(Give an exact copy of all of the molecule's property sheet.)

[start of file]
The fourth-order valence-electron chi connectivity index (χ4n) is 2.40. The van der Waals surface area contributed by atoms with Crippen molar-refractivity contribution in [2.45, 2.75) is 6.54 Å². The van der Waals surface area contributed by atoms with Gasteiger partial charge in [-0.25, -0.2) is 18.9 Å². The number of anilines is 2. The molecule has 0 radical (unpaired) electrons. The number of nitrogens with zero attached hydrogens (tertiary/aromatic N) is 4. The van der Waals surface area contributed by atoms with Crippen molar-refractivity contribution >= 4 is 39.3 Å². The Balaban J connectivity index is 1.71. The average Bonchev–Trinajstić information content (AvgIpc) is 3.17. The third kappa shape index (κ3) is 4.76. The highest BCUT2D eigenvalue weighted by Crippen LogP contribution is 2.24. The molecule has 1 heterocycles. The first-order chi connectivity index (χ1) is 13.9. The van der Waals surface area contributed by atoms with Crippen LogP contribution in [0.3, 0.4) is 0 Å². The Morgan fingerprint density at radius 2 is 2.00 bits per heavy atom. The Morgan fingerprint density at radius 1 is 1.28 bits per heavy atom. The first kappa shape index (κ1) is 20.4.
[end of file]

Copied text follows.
The fourth-order valence-electron chi connectivity index (χ4n) is 2.40. The van der Waals surface area contributed by atoms with Crippen molar-refractivity contribution in [2.45, 2.75) is 6.54 Å². The van der Waals surface area contributed by atoms with Gasteiger partial charge in [-0.25, -0.2) is 18.9 Å². The number of anilines is 2. The molecule has 0 radical (unpaired) electrons. The number of nitrogens with zero attached hydrogens (tertiary/aromatic N) is 4. The van der Waals surface area contributed by atoms with Crippen molar-refractivity contribution >= 4 is 39.3 Å². The Balaban J connectivity index is 1.71. The average Bonchev–Trinajstić information content (AvgIpc) is 3.17. The third kappa shape index (κ3) is 4.76. The highest BCUT2D eigenvalue weighted by Crippen LogP contribution is 2.24. The molecule has 1 heterocycles. The first-order chi connectivity index (χ1) is 13.9. The van der Waals surface area contributed by atoms with Crippen LogP contribution in [0.3, 0.4) is 0 Å². The Morgan fingerprint density at radius 2 is 2.00 bits per heavy atom. The Morgan fingerprint density at radius 1 is 1.28 bits per heavy atom. The first kappa shape index (κ1) is 20.4.